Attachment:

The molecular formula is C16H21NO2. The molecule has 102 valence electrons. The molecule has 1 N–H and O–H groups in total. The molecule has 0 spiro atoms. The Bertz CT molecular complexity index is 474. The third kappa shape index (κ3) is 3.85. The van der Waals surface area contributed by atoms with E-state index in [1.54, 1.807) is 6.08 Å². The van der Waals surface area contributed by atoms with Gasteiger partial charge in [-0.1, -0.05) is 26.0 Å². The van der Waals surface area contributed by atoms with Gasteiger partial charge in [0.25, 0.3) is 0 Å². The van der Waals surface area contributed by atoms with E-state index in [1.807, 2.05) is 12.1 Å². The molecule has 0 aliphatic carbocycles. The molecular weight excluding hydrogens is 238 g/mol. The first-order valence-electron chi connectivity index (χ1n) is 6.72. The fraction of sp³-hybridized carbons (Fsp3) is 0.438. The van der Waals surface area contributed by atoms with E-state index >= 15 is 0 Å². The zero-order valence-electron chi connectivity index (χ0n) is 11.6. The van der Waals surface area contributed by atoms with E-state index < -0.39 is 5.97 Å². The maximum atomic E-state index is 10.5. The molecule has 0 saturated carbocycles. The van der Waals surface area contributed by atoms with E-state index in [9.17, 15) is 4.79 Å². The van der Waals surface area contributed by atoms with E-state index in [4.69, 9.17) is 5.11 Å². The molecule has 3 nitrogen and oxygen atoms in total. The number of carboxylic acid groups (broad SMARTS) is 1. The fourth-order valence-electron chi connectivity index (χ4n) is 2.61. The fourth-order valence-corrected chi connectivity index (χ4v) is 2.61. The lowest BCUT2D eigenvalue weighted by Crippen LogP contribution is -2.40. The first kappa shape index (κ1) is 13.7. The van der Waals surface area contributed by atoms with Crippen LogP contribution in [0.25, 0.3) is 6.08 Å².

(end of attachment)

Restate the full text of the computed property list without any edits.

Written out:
The molecular formula is C16H21NO2. The molecule has 102 valence electrons. The molecule has 1 N–H and O–H groups in total. The molecule has 0 spiro atoms. The Bertz CT molecular complexity index is 474. The third kappa shape index (κ3) is 3.85. The van der Waals surface area contributed by atoms with E-state index in [1.54, 1.807) is 6.08 Å². The van der Waals surface area contributed by atoms with Gasteiger partial charge in [-0.1, -0.05) is 26.0 Å². The van der Waals surface area contributed by atoms with Gasteiger partial charge in [0.25, 0.3) is 0 Å². The van der Waals surface area contributed by atoms with E-state index in [1.807, 2.05) is 12.1 Å². The molecule has 0 aliphatic carbocycles. The molecular weight excluding hydrogens is 238 g/mol. The first-order valence-electron chi connectivity index (χ1n) is 6.72. The fraction of sp³-hybridized carbons (Fsp3) is 0.438. The van der Waals surface area contributed by atoms with E-state index >= 15 is 0 Å². The zero-order valence-electron chi connectivity index (χ0n) is 11.6. The van der Waals surface area contributed by atoms with E-state index < -0.39 is 5.97 Å². The maximum atomic E-state index is 10.5. The molecule has 0 saturated carbocycles. The van der Waals surface area contributed by atoms with E-state index in [9.17, 15) is 4.79 Å². The van der Waals surface area contributed by atoms with E-state index in [4.69, 9.17) is 5.11 Å². The molecule has 3 nitrogen and oxygen atoms in total. The number of carboxylic acid groups (broad SMARTS) is 1. The fourth-order valence-electron chi connectivity index (χ4n) is 2.61. The fourth-order valence-corrected chi connectivity index (χ4v) is 2.61. The lowest BCUT2D eigenvalue weighted by Crippen LogP contribution is -2.40. The first kappa shape index (κ1) is 13.7. The van der Waals surface area contributed by atoms with Crippen LogP contribution in [0.25, 0.3) is 6.08 Å².